Debbie Hayton

Eddie Redmayne shouldn’t regret playing a trans character

Eddie Redmayne shouldn't regret playing a trans character
Eddie Redmayne (Getty images)
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Eddie Redmayne was nominated for an Oscar for his performance in The Danish Girl, but now he is having second thoughts about the role he took on. Redmayne played the part of Lili Elbe, a Danish illustrator who is remembered as one of the first recipients of gender reassignment surgery. Highly experimental at the time, the procedure eventually led to Elbe’s death, aged only 48.

Now, Redmayne has said he was wrong to play the part he did: 

'I made that film with the best intentions, but I think it was a mistake.' 

Why? Redmayne’s response was opaque: 

'The bigger discussion about the frustrations around casting is because many people don’t have a chair at the table. There must be a levelling, otherwise we are going to carry on having these debates.'

If Redmayne won’t name the debate, I will: should actors who are not trans play characters who are trans? It is a simple question. But while Redmayne probably thinks he is being thoughtful towards trans people in suggesting he wouldn't take a similar role again, I'm not convinced.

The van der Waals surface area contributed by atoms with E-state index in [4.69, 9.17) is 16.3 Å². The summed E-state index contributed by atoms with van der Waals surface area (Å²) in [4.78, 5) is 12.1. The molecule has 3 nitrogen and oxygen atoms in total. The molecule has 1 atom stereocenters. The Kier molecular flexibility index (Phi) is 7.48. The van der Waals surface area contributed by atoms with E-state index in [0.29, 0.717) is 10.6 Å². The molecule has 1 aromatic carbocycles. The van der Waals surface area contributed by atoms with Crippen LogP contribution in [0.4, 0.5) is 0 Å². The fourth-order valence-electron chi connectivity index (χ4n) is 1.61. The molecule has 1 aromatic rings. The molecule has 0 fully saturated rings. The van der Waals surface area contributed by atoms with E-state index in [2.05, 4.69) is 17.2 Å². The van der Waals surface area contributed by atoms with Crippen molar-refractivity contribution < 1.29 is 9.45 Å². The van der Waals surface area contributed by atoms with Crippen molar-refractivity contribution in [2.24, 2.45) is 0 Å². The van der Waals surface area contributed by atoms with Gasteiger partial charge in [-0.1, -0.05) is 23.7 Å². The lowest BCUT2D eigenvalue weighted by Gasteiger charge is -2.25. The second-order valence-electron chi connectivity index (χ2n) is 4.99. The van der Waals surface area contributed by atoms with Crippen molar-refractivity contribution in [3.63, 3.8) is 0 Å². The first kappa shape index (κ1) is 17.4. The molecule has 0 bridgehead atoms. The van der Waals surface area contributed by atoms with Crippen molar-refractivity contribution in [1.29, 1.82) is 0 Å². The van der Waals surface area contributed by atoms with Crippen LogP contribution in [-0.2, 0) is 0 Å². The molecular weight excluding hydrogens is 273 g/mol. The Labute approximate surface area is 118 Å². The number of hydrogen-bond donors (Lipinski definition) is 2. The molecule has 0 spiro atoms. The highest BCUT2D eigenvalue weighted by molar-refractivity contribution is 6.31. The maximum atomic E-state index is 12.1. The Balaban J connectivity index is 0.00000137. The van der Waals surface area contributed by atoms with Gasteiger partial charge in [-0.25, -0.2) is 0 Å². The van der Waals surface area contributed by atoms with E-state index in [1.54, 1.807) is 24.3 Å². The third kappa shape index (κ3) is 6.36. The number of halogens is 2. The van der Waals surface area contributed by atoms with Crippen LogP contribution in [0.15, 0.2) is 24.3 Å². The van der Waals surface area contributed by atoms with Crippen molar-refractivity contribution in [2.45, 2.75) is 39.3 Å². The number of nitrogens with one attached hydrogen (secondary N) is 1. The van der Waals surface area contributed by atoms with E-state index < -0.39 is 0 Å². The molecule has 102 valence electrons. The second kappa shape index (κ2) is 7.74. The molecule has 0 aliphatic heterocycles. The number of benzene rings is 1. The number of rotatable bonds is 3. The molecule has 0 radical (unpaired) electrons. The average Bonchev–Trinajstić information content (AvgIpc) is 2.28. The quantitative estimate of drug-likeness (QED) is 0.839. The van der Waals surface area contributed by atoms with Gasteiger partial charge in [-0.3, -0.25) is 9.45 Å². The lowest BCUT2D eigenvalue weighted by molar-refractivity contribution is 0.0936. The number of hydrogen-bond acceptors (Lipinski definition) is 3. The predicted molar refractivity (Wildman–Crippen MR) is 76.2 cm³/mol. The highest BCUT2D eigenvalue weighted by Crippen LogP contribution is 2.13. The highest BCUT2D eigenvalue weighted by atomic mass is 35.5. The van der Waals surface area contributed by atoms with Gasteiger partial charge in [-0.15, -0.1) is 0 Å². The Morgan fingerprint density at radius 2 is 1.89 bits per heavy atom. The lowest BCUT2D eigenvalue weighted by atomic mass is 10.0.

A year before Redmayne starred in The Danish Girl, he played Stephen Hawking in another biographical romantic drama, The Theory of Everything. Was it OK for a physicist to be portrayed by someone who is not a physicist?

As a trans physicist I fail to see the distinction between these two films, unless an assumption is being made that trans people are somehow distinct from the rest of humanity. We are normal human beings much the same as everyone else, and I campaign for our right to live in society in much the same way as everyone else.

Elbe’s life was remarkable, and a similar story to my own, just three generations earlier. Elbe was married – like me – and transitioned in mid-life – like me. Now, of course, we have the NHS and three generations of experience to look back on; Elbe went to Germany to be treated by doctors who were experimenting with techniques that had never been tried before.

Redmayne portrayed the character sympathetically and his performance was lauded. But others – who thought that a trans actor should have played the role – were not impressed. Redmayne should ignore these voices of dissent. His performance brought Elbe to life in a way that a lesser actor (or actress) would have struggled to emulate.

So Redmayne should not worry about upsetting the trans lobby; they will never be satisfied. Instead what matters is his superb performance of a Danish illustrator who died too young, and helped a wider audience to understand the humanity of a character who was trans, but so much more than that. Redmayne should be proud rather than ashamed of playing Lili Elbe.